Date: Fri, 12 Nov 2004 08:37:13 -0600
Reply-To: bokeeffe**At_Symbol_Here**UTTYLER.EDU
Sender: DCHAS-L Discussion List <DCHAS-L**At_Symbol_Here**LIST.UVM.EDU>
From: Barbara O'Keeffe <bokeeffe**At_Symbol_Here**UTTYLER.EDU>
Subject: Contact lenses
Comments: To: Phil Anderson
In-Reply-To: <B9C065E46392844AA8FE80E44E9E1C710D9209**At_Symbol_Here**aquas1.AQUASCIENCE.local>
Please look at the information that has come out in the last few years.
There is no reason if people are wearing their goggles why contact lenses
should be banned.  In fact, banning them may create additional hazardous


Barbara O'Keeffe
Director, Environmental Health & Safety
University of Texas at Tyler
email:   bokeeffe**At_Symbol_Here**
voice:  903-566-7011
fax:      903-565-5829
web site:

             Phil Anderson
             Sent by: DCHAS-L          DCHAS-L**At_Symbol_Here**LIST.UVM.EDU
             Discussion List                                            cc
                                       Re: [DCHAS-L] Visorgogs

             11/12/2004 07:18

             Please respond to
               Phil Anderson

OK, I've heard enough!  Chemical eyewear is simple.  It must protect the
eyes in all cases of exposure.  So this means that it must be chemical
splash protective.  This means GOGGLES.  Nothing else is acceptable.

The ANSI standard is for all forms of eye protection, and the Z87.1
standard really indicates that it is intended to be protective eyewear,
and not that it is (even) all that effective against a specific hazard.
But in THIS area we need to have GOGGLES that also meet the Z87.1
standard, which means that they are not simply "decorative" eyewear.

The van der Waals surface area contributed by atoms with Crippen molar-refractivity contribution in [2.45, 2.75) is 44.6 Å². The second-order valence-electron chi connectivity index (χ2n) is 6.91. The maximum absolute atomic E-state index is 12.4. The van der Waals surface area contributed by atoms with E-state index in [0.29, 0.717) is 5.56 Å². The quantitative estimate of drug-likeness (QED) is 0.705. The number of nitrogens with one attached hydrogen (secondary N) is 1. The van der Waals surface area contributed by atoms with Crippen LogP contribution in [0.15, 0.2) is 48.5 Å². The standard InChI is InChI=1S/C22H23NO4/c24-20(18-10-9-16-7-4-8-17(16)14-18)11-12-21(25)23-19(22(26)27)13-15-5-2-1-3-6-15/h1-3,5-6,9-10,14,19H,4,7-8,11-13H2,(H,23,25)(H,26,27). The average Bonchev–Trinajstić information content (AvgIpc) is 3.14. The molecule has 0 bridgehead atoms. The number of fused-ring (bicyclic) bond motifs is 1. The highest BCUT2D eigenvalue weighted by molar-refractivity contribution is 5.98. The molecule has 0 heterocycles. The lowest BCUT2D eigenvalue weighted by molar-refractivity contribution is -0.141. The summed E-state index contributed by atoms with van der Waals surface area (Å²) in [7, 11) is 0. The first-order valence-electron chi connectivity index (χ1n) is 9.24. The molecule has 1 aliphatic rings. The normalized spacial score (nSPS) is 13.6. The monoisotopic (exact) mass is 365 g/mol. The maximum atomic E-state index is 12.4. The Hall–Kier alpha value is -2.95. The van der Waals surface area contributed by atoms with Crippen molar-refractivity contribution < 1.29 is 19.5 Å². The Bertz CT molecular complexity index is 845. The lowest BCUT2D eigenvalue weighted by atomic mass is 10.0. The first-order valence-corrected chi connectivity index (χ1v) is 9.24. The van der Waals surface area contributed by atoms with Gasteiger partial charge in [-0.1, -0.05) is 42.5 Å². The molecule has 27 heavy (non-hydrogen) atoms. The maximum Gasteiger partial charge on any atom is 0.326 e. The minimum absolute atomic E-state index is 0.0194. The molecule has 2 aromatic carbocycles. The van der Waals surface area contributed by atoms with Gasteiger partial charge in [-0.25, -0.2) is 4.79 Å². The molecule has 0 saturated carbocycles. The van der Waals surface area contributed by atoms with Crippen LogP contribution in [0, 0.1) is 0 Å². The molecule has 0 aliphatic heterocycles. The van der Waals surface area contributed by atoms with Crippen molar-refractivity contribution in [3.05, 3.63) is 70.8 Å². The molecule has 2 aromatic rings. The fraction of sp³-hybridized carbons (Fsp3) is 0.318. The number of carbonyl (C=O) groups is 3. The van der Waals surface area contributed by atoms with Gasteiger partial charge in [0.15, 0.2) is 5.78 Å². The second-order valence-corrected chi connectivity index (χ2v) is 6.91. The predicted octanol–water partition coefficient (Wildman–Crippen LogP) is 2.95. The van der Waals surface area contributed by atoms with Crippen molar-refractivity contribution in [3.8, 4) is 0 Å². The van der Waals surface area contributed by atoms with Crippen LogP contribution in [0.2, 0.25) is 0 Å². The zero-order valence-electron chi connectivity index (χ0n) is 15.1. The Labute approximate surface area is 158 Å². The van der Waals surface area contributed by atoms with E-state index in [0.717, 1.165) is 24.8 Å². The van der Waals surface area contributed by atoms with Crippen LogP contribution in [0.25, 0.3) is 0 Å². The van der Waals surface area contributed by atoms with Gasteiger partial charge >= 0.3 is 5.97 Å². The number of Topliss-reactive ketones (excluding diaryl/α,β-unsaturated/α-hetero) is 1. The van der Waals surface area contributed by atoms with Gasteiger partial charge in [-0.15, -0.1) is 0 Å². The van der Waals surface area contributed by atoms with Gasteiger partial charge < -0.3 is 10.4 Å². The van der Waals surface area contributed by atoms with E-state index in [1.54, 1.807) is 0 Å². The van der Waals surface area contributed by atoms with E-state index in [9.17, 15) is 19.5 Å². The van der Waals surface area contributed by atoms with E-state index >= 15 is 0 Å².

We would be far ahead of the game were we to see separate dstandards for
different types of eye protection, this is certain, but the fact is that
there are/would be plenty of standards available, and almost noplace on
the glasses to place the coded seal.  In fact, how many USERS can/could
tell us what the correct seal mark should be?  Almost none, and it will
remain so forever. The selection of protective eyewear is in the hands
of the users, yes, but in our hands as well.  And it is OUR
responsibility to select the correct type of protection, and inform the
users what to use.  If this makes it difficult or not is not an issue.

If we are going to get upset over ANYTHING let it be contact lenses.
They should NEVER be worn while handling chemicals to which there is
even a chance of exposure.  But people do it all the time.


-----Original Message-----
From: DCHAS-L Discussion List [mailto:DCHAS-L**At_Symbol_Here**LIST.UVM.EDU] On Behalf Of
Gordon Miller
Sent: Thursday, November 11, 2004 10:36 AM
To: DCHAS-L**At_Symbol_Here**LIST.UVM.EDU
Subject: [DCHAS-L] Visorgogs

I ran into them in the 1970s and it's interesting to see they're still

I agree with other commenters that the Z87.1 mark should have a suffix
letter or letters to denote intended use(s). It will add costs for
manufacturers to design the markings and include them in the assembly

The bottom of the wraparound lens does open a gap, as has been
mentioned. I'd see these as almost being the filtering facepieces of
protective eyewear, easy to wear and popular, but not thoroughly

Gordon Miller
Lawrence Livermore National Laboratory
P.O. Box 808  (L-379)
Livermore, California 94550
(925) 423-8036
Fax (925) 422-5176

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